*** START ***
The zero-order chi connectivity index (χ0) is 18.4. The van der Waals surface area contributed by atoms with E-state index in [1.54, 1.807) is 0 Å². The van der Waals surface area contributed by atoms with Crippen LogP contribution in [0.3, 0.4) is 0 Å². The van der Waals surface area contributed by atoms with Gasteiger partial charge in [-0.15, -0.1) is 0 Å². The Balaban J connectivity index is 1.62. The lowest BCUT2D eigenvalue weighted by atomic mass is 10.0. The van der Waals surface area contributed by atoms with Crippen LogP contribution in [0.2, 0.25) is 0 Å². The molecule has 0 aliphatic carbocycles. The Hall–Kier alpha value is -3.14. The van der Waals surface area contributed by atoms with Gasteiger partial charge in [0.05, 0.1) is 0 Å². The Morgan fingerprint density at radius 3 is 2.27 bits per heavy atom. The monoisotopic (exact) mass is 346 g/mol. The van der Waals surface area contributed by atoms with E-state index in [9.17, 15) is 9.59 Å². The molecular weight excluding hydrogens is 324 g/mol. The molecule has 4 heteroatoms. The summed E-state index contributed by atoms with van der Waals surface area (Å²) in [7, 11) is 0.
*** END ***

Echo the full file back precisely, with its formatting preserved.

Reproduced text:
The zero-order chi connectivity index (χ0) is 18.4. The van der Waals surface area contributed by atoms with E-state index in [1.54, 1.807) is 0 Å². The van der Waals surface area contributed by atoms with Crippen LogP contribution in [0.3, 0.4) is 0 Å². The van der Waals surface area contributed by atoms with Gasteiger partial charge in [-0.15, -0.1) is 0 Å². The Balaban J connectivity index is 1.62. The lowest BCUT2D eigenvalue weighted by atomic mass is 10.0. The van der Waals surface area contributed by atoms with Crippen LogP contribution in [0.2, 0.25) is 0 Å². The molecule has 0 aliphatic carbocycles. The Hall–Kier alpha value is -3.14. The van der Waals surface area contributed by atoms with Gasteiger partial charge in [0.05, 0.1) is 0 Å². The Morgan fingerprint density at radius 3 is 2.27 bits per heavy atom. The monoisotopic (exact) mass is 346 g/mol. The van der Waals surface area contributed by atoms with E-state index in [9.17, 15) is 9.59 Å². The molecular weight excluding hydrogens is 324 g/mol. The molecule has 4 heteroatoms. The summed E-state index contributed by atoms with van der Waals surface area (Å²) in [7, 11) is 0.